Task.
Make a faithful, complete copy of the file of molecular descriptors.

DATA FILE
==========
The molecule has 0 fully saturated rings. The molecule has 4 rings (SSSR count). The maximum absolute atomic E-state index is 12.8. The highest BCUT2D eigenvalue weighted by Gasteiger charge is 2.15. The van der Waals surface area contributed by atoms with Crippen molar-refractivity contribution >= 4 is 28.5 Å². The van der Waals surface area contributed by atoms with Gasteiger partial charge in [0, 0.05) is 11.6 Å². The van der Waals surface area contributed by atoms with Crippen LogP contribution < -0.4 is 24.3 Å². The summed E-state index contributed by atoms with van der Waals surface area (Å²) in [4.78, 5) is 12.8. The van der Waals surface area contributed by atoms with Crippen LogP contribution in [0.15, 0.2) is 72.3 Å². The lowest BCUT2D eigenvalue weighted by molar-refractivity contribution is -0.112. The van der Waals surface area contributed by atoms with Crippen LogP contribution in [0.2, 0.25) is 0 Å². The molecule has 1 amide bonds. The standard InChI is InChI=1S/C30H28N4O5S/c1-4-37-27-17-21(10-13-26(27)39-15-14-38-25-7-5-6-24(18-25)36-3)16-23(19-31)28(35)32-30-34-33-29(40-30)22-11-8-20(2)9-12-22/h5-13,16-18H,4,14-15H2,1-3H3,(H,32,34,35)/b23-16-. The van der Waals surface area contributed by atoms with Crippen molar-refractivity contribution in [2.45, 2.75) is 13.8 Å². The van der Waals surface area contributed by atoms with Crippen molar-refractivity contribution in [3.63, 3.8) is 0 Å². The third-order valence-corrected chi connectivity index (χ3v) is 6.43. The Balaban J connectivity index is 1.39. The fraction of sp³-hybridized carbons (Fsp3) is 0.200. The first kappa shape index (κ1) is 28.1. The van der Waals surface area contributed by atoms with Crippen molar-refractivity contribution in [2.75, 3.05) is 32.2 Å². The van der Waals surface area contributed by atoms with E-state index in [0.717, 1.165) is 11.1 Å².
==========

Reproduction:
The molecule has 0 fully saturated rings. The molecule has 4 rings (SSSR count). The maximum absolute atomic E-state index is 12.8. The highest BCUT2D eigenvalue weighted by Gasteiger charge is 2.15. The van der Waals surface area contributed by atoms with Crippen molar-refractivity contribution >= 4 is 28.5 Å². The van der Waals surface area contributed by atoms with Gasteiger partial charge in [0, 0.05) is 11.6 Å². The van der Waals surface area contributed by atoms with Crippen LogP contribution < -0.4 is 24.3 Å². The summed E-state index contributed by atoms with van der Waals surface area (Å²) in [4.78, 5) is 12.8. The van der Waals surface area contributed by atoms with Crippen LogP contribution in [0.15, 0.2) is 72.3 Å². The lowest BCUT2D eigenvalue weighted by molar-refractivity contribution is -0.112. The van der Waals surface area contributed by atoms with Crippen LogP contribution in [0.2, 0.25) is 0 Å². The molecule has 1 amide bonds. The standard InChI is InChI=1S/C30H28N4O5S/c1-4-37-27-17-21(10-13-26(27)39-15-14-38-25-7-5-6-24(18-25)36-3)16-23(19-31)28(35)32-30-34-33-29(40-30)22-11-8-20(2)9-12-22/h5-13,16-18H,4,14-15H2,1-3H3,(H,32,34,35)/b23-16-. The van der Waals surface area contributed by atoms with Crippen molar-refractivity contribution in [2.45, 2.75) is 13.8 Å². The van der Waals surface area contributed by atoms with Crippen molar-refractivity contribution in [3.63, 3.8) is 0 Å². The third-order valence-corrected chi connectivity index (χ3v) is 6.43. The Balaban J connectivity index is 1.39. The fraction of sp³-hybridized carbons (Fsp3) is 0.200. The first kappa shape index (κ1) is 28.1. The van der Waals surface area contributed by atoms with Crippen molar-refractivity contribution in [2.75, 3.05) is 32.2 Å². The van der Waals surface area contributed by atoms with E-state index in [0.717, 1.165) is 11.1 Å².